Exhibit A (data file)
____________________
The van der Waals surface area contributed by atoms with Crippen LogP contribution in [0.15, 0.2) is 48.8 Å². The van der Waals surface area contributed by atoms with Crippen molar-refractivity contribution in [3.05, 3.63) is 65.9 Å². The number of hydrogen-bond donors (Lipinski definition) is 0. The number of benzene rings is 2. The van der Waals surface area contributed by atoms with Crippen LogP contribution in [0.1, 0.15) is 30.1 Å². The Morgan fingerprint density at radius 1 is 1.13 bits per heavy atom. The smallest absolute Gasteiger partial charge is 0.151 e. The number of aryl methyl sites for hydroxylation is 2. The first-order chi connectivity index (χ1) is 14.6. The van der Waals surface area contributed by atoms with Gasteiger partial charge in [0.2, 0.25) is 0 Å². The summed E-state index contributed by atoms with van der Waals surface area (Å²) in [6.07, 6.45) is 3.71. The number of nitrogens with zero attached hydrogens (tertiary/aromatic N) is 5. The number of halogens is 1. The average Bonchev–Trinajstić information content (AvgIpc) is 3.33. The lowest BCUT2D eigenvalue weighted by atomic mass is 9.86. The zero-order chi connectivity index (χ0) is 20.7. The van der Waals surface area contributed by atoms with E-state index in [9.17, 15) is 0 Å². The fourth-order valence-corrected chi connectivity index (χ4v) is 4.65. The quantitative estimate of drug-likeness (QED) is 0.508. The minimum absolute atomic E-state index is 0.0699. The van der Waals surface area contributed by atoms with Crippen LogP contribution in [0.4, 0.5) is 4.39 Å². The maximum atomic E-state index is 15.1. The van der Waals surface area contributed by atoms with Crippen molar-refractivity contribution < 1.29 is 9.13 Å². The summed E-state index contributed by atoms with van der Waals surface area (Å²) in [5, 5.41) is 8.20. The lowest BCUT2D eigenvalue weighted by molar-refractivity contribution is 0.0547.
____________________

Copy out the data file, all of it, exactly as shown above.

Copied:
The van der Waals surface area contributed by atoms with Crippen LogP contribution in [0.15, 0.2) is 48.8 Å². The van der Waals surface area contributed by atoms with Crippen molar-refractivity contribution in [3.05, 3.63) is 65.9 Å². The number of hydrogen-bond donors (Lipinski definition) is 0. The number of benzene rings is 2. The van der Waals surface area contributed by atoms with Crippen LogP contribution in [0.1, 0.15) is 30.1 Å². The Morgan fingerprint density at radius 1 is 1.13 bits per heavy atom. The smallest absolute Gasteiger partial charge is 0.151 e. The number of aryl methyl sites for hydroxylation is 2. The first-order chi connectivity index (χ1) is 14.6. The van der Waals surface area contributed by atoms with Gasteiger partial charge in [0.2, 0.25) is 0 Å². The summed E-state index contributed by atoms with van der Waals surface area (Å²) in [6.07, 6.45) is 3.71. The number of nitrogens with zero attached hydrogens (tertiary/aromatic N) is 5. The number of halogens is 1. The average Bonchev–Trinajstić information content (AvgIpc) is 3.33. The lowest BCUT2D eigenvalue weighted by atomic mass is 9.86. The zero-order chi connectivity index (χ0) is 20.7. The van der Waals surface area contributed by atoms with E-state index in [9.17, 15) is 0 Å². The fourth-order valence-corrected chi connectivity index (χ4v) is 4.65. The quantitative estimate of drug-likeness (QED) is 0.508. The minimum absolute atomic E-state index is 0.0699. The van der Waals surface area contributed by atoms with Crippen LogP contribution in [0.4, 0.5) is 4.39 Å². The maximum atomic E-state index is 15.1. The van der Waals surface area contributed by atoms with Crippen molar-refractivity contribution < 1.29 is 9.13 Å². The summed E-state index contributed by atoms with van der Waals surface area (Å²) in [5, 5.41) is 8.20. The lowest BCUT2D eigenvalue weighted by molar-refractivity contribution is 0.0547.